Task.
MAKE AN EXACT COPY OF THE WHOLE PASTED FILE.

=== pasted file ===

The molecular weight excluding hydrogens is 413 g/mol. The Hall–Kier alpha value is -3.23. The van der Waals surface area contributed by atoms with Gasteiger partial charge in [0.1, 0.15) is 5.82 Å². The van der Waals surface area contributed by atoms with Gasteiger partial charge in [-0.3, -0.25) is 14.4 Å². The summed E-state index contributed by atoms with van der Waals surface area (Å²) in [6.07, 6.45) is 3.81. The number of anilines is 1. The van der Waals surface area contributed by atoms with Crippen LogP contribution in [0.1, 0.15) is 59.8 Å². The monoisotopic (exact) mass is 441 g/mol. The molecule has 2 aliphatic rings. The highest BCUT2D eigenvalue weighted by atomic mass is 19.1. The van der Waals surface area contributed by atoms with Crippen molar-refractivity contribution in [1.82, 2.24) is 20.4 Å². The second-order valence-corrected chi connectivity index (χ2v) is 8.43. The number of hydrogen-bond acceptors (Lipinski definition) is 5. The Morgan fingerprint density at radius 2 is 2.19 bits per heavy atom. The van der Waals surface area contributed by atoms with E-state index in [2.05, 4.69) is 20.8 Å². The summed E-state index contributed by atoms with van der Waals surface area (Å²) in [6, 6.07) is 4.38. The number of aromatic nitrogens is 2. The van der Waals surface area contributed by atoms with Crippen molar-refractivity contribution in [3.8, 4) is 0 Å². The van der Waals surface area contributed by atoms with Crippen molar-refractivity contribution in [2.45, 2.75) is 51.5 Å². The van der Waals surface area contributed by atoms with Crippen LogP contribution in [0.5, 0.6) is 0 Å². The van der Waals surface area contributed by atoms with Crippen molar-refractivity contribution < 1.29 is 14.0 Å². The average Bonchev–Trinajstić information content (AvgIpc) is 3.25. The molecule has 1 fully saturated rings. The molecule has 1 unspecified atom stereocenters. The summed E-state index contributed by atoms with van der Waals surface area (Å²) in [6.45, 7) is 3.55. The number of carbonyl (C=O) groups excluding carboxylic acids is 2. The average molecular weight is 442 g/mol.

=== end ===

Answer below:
The molecular weight excluding hydrogens is 413 g/mol. The Hall–Kier alpha value is -3.23. The van der Waals surface area contributed by atoms with Gasteiger partial charge in [0.1, 0.15) is 5.82 Å². The van der Waals surface area contributed by atoms with Gasteiger partial charge in [-0.3, -0.25) is 14.4 Å². The summed E-state index contributed by atoms with van der Waals surface area (Å²) in [6.07, 6.45) is 3.81. The number of anilines is 1. The van der Waals surface area contributed by atoms with Crippen LogP contribution in [0.1, 0.15) is 59.8 Å². The monoisotopic (exact) mass is 441 g/mol. The molecule has 2 aliphatic rings. The highest BCUT2D eigenvalue weighted by atomic mass is 19.1. The van der Waals surface area contributed by atoms with Crippen molar-refractivity contribution in [1.82, 2.24) is 20.4 Å². The second-order valence-corrected chi connectivity index (χ2v) is 8.43. The number of hydrogen-bond acceptors (Lipinski definition) is 5. The Morgan fingerprint density at radius 2 is 2.19 bits per heavy atom. The van der Waals surface area contributed by atoms with E-state index in [2.05, 4.69) is 20.8 Å². The summed E-state index contributed by atoms with van der Waals surface area (Å²) in [6, 6.07) is 4.38. The number of aromatic nitrogens is 2. The van der Waals surface area contributed by atoms with Crippen molar-refractivity contribution in [3.8, 4) is 0 Å². The van der Waals surface area contributed by atoms with Crippen molar-refractivity contribution in [2.45, 2.75) is 51.5 Å². The van der Waals surface area contributed by atoms with Crippen LogP contribution in [0.5, 0.6) is 0 Å². The van der Waals surface area contributed by atoms with Crippen molar-refractivity contribution < 1.29 is 14.0 Å². The average Bonchev–Trinajstić information content (AvgIpc) is 3.25. The molecule has 1 fully saturated rings. The molecule has 1 unspecified atom stereocenters. The summed E-state index contributed by atoms with van der Waals surface area (Å²) in [6.45, 7) is 3.55. The number of carbonyl (C=O) groups excluding carboxylic acids is 2. The average molecular weight is 442 g/mol.